As you enjoy the life of retirement in Pennsylvania, you may have started to wonder about what will happen to your estate after your passing. This is where estate planning comes into play so that you can ensure that all of your assets go to the people to whom you intend. While it might seem fairly straightforward, to begin with, estate planning can get more difficult when you’re dealing with jointly-owned property.
What is jointly-owned property?
Property that is jointly owned is simply a property that is owned by more than one person. This most commonly occurs for married couples where both have ownership of a piece of physical property. However, elderly individuals may decide to add their children or grandchildren to the deed of a specific piece of property.
Many items that are jointly owned are titled as “joint tenants with the right of survivorship.” This means that if a joint owner of the property passes away, the full property is given to the remaining survivor. This is very common to do for things like bank accounts, securities and homes. This allows the remaining survivor to have easy access to these types of properties to help handle bills and settle debts after the passing of their joint owner.
Skip the will
Property which is owned as joint tenants never passes into your estate after you die because it passes to the surviving owner by operation of law at the moment you pass away. While a will is a great tool to include as part of your estate planning, it shouldn’t include any jointly-owned property, because it will have no effect on jointly-owned property. When a jointly-owned property is included in a will, there can be the possibility of a dispute about who is the owner of the asset. Those handling the estate of the decedent may mistakenly believe that the will controls how the asset should be transferred. By not including jointly-owned property in the will, it helps to eliminate any uncertainty about who may have ownership of the property once you pass. Whether the property passes under the will or not, though, inheritance tax may be due and should be considered in the estate plan.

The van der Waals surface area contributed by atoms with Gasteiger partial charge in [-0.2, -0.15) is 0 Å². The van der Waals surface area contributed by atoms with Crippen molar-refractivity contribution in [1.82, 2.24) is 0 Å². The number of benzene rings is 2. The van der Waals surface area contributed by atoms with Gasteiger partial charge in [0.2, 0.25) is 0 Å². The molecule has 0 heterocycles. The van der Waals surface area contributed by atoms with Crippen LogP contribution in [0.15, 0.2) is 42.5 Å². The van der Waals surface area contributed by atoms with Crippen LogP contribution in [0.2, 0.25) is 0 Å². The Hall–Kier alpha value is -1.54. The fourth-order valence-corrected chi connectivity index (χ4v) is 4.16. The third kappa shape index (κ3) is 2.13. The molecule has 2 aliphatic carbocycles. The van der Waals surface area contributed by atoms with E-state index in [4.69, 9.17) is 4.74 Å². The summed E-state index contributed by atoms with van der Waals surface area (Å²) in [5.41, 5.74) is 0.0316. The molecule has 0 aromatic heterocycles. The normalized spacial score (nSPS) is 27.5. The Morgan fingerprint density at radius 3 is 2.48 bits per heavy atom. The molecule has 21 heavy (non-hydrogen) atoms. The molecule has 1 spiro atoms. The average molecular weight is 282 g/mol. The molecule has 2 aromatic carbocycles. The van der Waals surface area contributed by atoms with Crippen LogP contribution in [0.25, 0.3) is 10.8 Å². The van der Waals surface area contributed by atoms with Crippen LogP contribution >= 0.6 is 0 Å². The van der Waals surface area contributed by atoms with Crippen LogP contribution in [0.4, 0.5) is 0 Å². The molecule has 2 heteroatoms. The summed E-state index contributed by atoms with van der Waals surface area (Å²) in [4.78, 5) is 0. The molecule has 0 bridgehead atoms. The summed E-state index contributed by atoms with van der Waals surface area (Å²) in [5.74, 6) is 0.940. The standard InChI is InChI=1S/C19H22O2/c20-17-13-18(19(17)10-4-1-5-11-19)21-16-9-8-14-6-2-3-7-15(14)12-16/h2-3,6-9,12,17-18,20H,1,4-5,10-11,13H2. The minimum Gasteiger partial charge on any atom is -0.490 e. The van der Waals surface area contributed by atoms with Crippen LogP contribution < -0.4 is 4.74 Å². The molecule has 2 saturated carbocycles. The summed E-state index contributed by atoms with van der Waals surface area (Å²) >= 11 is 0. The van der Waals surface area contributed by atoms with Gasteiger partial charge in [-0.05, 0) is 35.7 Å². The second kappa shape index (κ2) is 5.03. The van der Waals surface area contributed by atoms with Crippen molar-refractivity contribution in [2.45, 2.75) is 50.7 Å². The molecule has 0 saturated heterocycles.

Estate planning can be difficult to figure out at first. When dealing with jointly-owned properties, it’s a good idea to simply leave them out of a will. If you need help with understanding more about estate planning, then it’s a good idea to contact an experienced estate planning lawyer today.